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More children suffering serious sports injuries

KEVIN CASTLE • Mar 17, 2007 at 10:42 AM

Dr. Patrick Riggins performed two surgeries on anterior cruciate ligament tears within the past two weeks. There's nothing alarming about that, except the patients were 10 and 12 years old.

Riggins' experience parallels a national trend: an increase in elementary and middle school-aged children being treated for serious bone and joint injuries.

The American Academy of Orthopaedic Surgeons (AAOS) released data last month showing 40 percent of all emergency room visits for children ages 5 to 14 are for serious sports-related injuries, which Riggins says will surely be on the increase in the next few months.

"With Little League baseball beginning to start up, I feel we are going to see our patient load begin to increase once more," said Riggins, who has already seen an increase in patients in that age group over the past three years.

Riggins has encountered many patients under the age of 15 who play two or more sports. He said because most of them play those sports at the same time, this increases the injury risk, and the body does not have the proper "downtime" to heal itself.

"Kids in that age group are not only participating in sports, but it is year round, and they're not taking any time off. That doesn't give the body time to recover," Riggins said.

"A lot of what we see are acute injuries, like a sprain or a break or ligament strain. But we also see a lot of kids overdoing it, and that's when conditions like tendon strains in the elbows or tendinitis in the knee occurs.

"I've had some kids who play basketball, soccer and baseball all at once, and they come in and they wonder why they are hurting. You just don't have the amount of time in between sports like you used to. We're not against kids being active, but some are overdoing it."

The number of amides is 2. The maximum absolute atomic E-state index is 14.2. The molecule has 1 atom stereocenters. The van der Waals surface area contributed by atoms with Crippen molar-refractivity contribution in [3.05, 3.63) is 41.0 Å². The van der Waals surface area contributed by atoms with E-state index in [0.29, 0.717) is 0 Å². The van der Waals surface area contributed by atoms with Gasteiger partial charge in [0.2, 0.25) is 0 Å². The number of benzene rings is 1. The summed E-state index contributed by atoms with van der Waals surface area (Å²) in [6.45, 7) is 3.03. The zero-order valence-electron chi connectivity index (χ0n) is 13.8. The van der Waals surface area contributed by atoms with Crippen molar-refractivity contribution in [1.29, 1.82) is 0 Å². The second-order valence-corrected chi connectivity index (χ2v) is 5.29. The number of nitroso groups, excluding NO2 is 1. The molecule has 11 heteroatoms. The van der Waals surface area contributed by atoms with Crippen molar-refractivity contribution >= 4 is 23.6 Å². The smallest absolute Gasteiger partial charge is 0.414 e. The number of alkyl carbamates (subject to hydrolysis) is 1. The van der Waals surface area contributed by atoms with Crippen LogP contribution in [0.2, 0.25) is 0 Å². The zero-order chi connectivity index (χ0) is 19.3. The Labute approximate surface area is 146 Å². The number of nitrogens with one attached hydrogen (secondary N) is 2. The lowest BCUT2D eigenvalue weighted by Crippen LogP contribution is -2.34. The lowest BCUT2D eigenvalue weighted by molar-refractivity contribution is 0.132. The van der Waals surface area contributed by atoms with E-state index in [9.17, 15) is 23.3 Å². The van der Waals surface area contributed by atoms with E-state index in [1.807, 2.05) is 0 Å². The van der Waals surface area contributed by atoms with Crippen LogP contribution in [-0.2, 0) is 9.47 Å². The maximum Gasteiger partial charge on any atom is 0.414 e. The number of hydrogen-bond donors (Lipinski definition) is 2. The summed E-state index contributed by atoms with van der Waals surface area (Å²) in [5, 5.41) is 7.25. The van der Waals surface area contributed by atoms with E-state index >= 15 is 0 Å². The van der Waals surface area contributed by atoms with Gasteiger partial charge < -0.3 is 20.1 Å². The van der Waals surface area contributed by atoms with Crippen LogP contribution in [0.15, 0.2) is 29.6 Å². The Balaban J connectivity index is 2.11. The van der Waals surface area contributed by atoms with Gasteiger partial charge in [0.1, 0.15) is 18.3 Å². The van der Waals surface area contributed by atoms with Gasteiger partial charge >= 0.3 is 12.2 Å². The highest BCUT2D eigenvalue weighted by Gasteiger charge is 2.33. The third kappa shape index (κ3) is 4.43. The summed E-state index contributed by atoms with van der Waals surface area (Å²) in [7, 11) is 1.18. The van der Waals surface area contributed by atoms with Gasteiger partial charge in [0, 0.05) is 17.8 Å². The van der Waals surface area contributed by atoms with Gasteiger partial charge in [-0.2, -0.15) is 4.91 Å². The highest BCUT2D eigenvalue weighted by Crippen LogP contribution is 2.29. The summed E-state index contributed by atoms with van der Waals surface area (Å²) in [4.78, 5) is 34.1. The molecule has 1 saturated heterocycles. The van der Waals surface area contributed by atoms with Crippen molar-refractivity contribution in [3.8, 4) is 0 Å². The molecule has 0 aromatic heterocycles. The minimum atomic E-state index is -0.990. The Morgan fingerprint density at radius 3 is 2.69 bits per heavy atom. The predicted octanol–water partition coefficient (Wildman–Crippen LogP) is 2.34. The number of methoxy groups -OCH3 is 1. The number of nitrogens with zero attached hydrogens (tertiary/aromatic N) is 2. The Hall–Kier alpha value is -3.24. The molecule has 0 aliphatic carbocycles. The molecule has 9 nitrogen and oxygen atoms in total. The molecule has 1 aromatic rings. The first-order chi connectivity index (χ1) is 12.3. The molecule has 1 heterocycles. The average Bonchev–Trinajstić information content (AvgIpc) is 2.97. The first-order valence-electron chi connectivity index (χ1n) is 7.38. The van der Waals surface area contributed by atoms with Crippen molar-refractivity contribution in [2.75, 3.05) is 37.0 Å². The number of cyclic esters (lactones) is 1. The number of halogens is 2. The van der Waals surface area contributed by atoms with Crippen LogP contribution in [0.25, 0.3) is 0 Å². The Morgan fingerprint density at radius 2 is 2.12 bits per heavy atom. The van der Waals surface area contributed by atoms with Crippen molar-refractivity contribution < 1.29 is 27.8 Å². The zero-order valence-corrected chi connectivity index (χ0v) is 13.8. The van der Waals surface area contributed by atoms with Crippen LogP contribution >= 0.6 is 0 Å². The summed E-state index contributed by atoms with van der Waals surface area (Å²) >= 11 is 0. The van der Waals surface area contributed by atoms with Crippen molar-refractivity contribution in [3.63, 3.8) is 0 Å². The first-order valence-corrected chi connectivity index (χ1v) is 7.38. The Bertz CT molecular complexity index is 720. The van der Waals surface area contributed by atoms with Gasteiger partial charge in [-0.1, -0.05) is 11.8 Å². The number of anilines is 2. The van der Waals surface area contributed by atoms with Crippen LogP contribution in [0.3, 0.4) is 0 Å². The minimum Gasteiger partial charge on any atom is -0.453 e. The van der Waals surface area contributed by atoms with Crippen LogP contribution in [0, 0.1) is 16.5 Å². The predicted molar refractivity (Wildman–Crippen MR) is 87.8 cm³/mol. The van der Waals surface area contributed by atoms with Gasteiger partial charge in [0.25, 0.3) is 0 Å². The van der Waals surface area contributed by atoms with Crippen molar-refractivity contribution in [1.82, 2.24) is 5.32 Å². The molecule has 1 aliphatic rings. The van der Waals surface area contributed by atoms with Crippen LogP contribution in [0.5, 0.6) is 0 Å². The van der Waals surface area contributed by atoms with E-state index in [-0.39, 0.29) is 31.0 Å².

The American Academy of Pediatrics says all sports have a risk of injury, and the more contact in a sport, the greater the risk.

According to the AAP, only about 5 percent of sports injuries involve broken bones.

"Most frequent sports injuries are sprains (injuries to ligaments) and strains (injuries to muscles), caused when too much stress is placed on tendons, joints, bones and muscle," the AAP says.

The American Academy of Orthopaedic Surgeons warns of potential future damage surgery on the ACL areas could do to an adolescent's growing body because of the impact on "growth plates."

"That type of injury can be a real challenge to the orthopaedic surgeon. A child may need to have surgery, but surgery can cause growth plate disturbances as well as other problems. Growth plates are the area of developing tissues at the end of the ‘long bones' of the body. Growth plates are also particularly vulnerable to injury in contact sports like football and basketball," according to the association.

The arrival of Little League baseball and softball brings more cases of "Little League elbow" into Riggins' office every year.

Named after one of America's leading youth sport activities, AAOS chronicled the condition through a separate study last month.

"The study finds that winding up and uncurling the body too late before releasing the ball leads to increased stress on the elbows of adolescent pitchers," the study said.

"The fastball pitching motion of 27 injury-free Little League pitchers ages 10-14 was studied using motion analysis equipment. Each phase of a pitcher's windup, release and follow-through was analyzed to determine the abnormal mechanics that may lead to arm injuries. Rotating the pelvis and upper body either too early or too late before delivering the pitch caused increased stress on the elbow.

"Researchers found that pitchers who kept their pelvis' square to home plate at the point of maximum shoulder rotation and had their upper bodies square to the plate when releasing the ball had reduced elbow loads."

The number of pitches a coach lets a Little League player throw in practice and in a game also needs to be monitored on a regular basis, Riggins said, because the more throws, the more the risk intensifies.

At times, Riggins has had the unpopular job of telling the juvenile athlete and the parents that the only option, in some cases, is to cut back on the amount of sports and activities they can participate in.

"The reactions were mixed. Naturally, some of the kids were disappointed because they want to play and play constantly, but I think they don't realize the damage being done when they continue to exert themselves like this," he said.

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